Mary Woodard Lasker, a philanthropist whose money and influence helped push the federal government into vastly expanded research of cancer and other diseases, died Monday of pneumonia. She was 93.

In the 1940s, when the word "cancer" was so dreaded that it was seldom uttered outside family circles, she helped convince the Radio Corporation of America that the disease could be mentioned by name on the air.

At a time when medical research was largely funded by private foundations, she helped convince Congress that the federal government was the only source with enough money to finance it adequately.

Jonas Salk, who developed the polio vaccine, once called her "a matchmaker between science and society."

Her work nurtured the National Institutes of Health and led to the creation of national institutes for the study of cancer, heart disease, arthritis and mental health.

She also encouraged researchers with annual awards that came to be regarded as the U.S. version of Nobel Prizes.

Lasker was a familiar figure in the nation's capital, where she lobbied for decades on Capitol Hill and at the White House for money to cure various diseases. Her work on behalf of cancer research, begun with the fortune of her husband, New York advertising executive Albert Lasker, culminated in a 1971 law that funded the federal "war on cancer."

Under her prodding, funding for the National Institutes of Health, once a modest collection of laboratories, ballooned from $2.4 million in 1945 to $5.5 billion in 1986.

She also left her mark on Washington in a way that blooms spectacularly every spring. She helped pay for the planting of a million daffodil bulbs along the city's parkways as part of Lady Bird Johnson's beautification program.

But her main philanthropic interest was medical research. She remembered her own sickly childhood in Watertown, Wis., the early fatal illnesses of her parents and the virulent flu epidemic that struck her and her college classmates.

"I'm infuriated when I hear that anyone's ill, especially when it's from a disease that virtually nothing is known about," she once said.

She said individual research efforts often went unrecognized, and she created the Albert Lasker Medical Research Awards. Given annually by the foundation created by her and her husband, they are coveted medical honors. Fifty-one Lasker Award winners have gone on to receive Nobel Prizes. In 1986, the foundation listed assets of $4.3 million.

Lasker was an energetic lobbyist on the Hill. Vincent DeVita, an oncologist who formerly headed the National Cancer Institute, said that before a stroke slowed down Lasker in 1981, he could "barely keep up" with her as they made the rounds of congressional offices. "At the end of the day, I would be exhausted," he recalled yesterday.

Lasker "had a logic about her" that often won over those who questioned whether cures for disease could be achieved quickly, DeVita said. "She felt people were suffering, and she wanted research to get on as fast as it could." She also built an organization that helped draw congressional attention to the need for research into AIDS, endocrine diseases and growth disorders.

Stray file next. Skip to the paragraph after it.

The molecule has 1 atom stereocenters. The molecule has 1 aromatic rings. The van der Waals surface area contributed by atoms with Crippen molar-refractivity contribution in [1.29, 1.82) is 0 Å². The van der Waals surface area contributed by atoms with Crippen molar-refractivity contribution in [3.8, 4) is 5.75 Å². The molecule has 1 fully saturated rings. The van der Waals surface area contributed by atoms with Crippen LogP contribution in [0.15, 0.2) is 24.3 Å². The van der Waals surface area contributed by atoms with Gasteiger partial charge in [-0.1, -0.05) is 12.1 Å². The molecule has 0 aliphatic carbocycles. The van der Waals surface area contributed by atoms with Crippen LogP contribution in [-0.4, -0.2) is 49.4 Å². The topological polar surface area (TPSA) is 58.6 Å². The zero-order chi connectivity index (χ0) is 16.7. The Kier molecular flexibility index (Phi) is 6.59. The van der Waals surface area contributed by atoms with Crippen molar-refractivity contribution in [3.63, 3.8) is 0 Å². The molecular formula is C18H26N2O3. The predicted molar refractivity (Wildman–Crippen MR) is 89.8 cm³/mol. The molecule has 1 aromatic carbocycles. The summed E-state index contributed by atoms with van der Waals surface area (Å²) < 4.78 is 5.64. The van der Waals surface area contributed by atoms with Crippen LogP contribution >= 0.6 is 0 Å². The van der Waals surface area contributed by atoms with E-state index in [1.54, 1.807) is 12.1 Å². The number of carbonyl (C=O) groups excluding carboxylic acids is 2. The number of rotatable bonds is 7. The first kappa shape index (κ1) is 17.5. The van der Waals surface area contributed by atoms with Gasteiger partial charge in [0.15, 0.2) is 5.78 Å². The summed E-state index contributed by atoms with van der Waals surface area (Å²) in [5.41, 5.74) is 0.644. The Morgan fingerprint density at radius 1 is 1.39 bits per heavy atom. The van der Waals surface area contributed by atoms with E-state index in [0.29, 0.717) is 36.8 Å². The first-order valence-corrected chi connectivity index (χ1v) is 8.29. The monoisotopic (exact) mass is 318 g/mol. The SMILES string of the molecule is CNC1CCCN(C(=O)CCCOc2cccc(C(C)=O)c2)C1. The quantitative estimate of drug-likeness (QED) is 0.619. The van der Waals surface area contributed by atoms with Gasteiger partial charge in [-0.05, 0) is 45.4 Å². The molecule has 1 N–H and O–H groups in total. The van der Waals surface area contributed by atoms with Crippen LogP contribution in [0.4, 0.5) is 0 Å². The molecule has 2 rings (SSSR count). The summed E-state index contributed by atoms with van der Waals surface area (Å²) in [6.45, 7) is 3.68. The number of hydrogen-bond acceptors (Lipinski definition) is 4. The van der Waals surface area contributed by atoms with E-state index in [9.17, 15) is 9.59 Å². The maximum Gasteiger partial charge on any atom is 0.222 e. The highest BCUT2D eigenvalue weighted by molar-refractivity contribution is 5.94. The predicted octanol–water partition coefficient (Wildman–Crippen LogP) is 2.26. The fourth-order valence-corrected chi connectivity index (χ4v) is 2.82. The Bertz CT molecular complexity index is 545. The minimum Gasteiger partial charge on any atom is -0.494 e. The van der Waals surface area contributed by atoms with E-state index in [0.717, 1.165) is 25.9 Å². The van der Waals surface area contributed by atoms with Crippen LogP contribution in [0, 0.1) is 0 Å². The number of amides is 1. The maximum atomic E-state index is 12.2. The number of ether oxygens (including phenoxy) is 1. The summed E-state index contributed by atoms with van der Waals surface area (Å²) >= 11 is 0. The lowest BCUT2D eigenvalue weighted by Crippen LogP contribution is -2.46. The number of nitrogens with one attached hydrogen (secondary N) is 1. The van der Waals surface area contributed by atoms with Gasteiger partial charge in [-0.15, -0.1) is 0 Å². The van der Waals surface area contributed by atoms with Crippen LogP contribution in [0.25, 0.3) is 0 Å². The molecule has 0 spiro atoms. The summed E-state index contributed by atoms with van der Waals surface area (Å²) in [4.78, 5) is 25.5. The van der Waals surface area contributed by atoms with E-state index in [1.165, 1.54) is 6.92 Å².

After attending the University of Wisconsin, she graduated cum laude from Radcliffe College with a degree in art appreciation and history. She married art gallery owner Paul Reinhardt in 1926 and worked as an art dealer. They later divorced.

In 1940, she married Albert Davis Lasker, a successful New York advertising man. When he retired two years later, Mary Lasker persuaded him to use his promotional genius and his money to work on public health issues. They pumped money and energy into the fund-raising efforts of what was to become the American Cancer Society and set about to raise America's consciousness about the disease.

The Laskers convinced David Sarnoff, then head of RCA, that the word cancer could be said on the radio. They also persuaded the Reader's Digest to publish a series of articles about cancer, which ended with a plea for research contributions.

The Lasker Foundation began to seek out causes that were neglected by larger funding institutions. The couple also amassed an important collection of art that included paintings by Renoir, Matisse, Picasso and Chagall. Many were later sold to help fund philanthropic projects.

After Albert Lasker's death in 1952 from colon cancer, Mary Lasker formed the National Health Education Committee, which published semiannual fact books on killing and crippling diseases.

Her proposal for an independent national cancer authority was opposed initially by many prominent scientists who said it would drain money from other medical causes. They said a "war" on cancer would be premature, given the relative lack of knowledge about the disease.

But Congress passed the legislation after she and her circle of influential friends lobbied furiously for it. President Nixon signed the National Cancer Act in 1971.

Lasker received dozens of honorary degrees and awards, including the Medal of Freedom, the highest U.S. civilian award.

She died at her home in Greenwich, Conn., a family member said.

Lasker, who had no children, is survived by two stepchildren, Francis Brody and Edward Lasker, both of Los Angeles; five grandchildren; and two great-grandchildren.